Since DHS published the proposed rule, I have heard from teachers, social workers, and others who provide important services about immigrants who are turning down all public assistance out of a fear of possible reprisal—even when they are clearly eligible and in great need of this assistance. For example, a teacher from my home state told my staff about a student’s parent withdrawing their children from health care and turning down Supplemental Nutrition Assistance Program (SNAP) benefits for fear of a coming rule that would penalize legal permanent residents and their children for using public benefits. News reports from my home state and around the country confirm this fear-driven withdrawal from SNAP and health insurance is widespread.[2] Similarly, many educators have witnessed declining enrollment in school meals programs, as well as in afterschool and summer programs designed to support immigrant students, due to families’ fears of repercussions for using these important resources.[3] As explained below, proceeding with the proposed rule would harm the health, safety, and well-being of children and their families.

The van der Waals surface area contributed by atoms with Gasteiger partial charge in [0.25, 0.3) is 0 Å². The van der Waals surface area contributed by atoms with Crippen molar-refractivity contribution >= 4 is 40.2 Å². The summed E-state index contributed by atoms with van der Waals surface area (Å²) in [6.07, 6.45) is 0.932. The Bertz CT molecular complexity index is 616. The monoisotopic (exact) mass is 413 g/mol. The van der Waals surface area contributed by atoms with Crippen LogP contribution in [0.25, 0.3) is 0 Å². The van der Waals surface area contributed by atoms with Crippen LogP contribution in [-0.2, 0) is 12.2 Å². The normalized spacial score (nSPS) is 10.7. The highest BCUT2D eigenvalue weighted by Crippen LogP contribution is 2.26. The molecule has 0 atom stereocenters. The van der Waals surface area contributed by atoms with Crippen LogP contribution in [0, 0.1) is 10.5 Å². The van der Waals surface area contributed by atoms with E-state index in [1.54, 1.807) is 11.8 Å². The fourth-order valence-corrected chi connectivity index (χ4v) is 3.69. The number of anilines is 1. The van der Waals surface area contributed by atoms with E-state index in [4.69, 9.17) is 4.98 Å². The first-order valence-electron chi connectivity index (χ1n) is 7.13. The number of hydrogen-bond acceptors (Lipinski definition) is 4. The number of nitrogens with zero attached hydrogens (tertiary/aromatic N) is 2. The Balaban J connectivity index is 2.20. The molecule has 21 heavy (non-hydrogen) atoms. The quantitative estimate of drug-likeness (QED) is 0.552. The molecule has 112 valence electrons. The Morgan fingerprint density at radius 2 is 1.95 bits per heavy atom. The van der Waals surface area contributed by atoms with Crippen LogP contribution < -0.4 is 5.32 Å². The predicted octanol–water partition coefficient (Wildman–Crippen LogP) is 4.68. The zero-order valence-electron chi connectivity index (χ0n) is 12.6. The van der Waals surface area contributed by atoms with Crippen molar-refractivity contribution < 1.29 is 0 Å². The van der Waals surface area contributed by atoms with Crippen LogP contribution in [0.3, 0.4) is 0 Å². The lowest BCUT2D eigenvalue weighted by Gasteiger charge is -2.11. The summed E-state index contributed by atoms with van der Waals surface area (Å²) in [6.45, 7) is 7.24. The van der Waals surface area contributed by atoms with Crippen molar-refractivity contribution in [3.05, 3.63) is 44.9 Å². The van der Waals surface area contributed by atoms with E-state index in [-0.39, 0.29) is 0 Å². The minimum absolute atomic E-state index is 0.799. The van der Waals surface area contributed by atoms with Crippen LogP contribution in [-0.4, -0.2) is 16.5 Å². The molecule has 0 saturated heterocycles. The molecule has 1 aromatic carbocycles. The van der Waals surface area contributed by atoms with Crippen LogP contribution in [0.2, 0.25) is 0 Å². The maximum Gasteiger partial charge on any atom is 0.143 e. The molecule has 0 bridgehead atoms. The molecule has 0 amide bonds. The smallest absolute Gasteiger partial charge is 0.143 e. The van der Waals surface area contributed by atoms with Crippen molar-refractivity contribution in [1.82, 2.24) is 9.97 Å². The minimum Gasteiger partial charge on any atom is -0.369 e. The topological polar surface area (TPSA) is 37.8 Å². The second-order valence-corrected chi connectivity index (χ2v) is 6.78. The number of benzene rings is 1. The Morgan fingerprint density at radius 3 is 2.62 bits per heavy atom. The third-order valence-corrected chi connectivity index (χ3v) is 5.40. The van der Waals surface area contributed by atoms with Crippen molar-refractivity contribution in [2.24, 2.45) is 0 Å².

As written, this proposed rule would require immigration officers to consider an individual’s use of broadly defined public benefits when evaluating an application to enter the United States or for adjustment of status. This is a stark departure from decades of precedent. Over the past year, multiple reports have demonstrated the detrimental effects this calculation has on the health of parents and their children, as many families have turned down critical services over the past year due to the rumors of a public charge proposal.[4] Research indicates that the long-term health of children is inextricably linked to the health of their parents.[5] One in four children in the U.S., equating to roughly 18.4 million children, lives in an immigrant family, and about 86 percent of those children are U.S. citizens.[6] Research on the effect of previous welfare reform efforts shows a chilling effect on immigrant families’ participation in public programs.[7] These findings suggest the proposed rule will lead to declines in enrollment in Medicaid and Children’s Health Insurance Program (CHIP) among U.S. citizen children with non-citizen parents, which would have a devastating impact on U.S. citizen children with non-citizen parents. Even the preamble to the proposed rule acknowledges this policy may lead to disenrollment or the decision to forgo enrollment among noncitizens and U.S. citizens alike from programs these families are clearly eligible to receive. This is yet another policy authored by the Trump administration that could force immigrants and their families back into the shadows.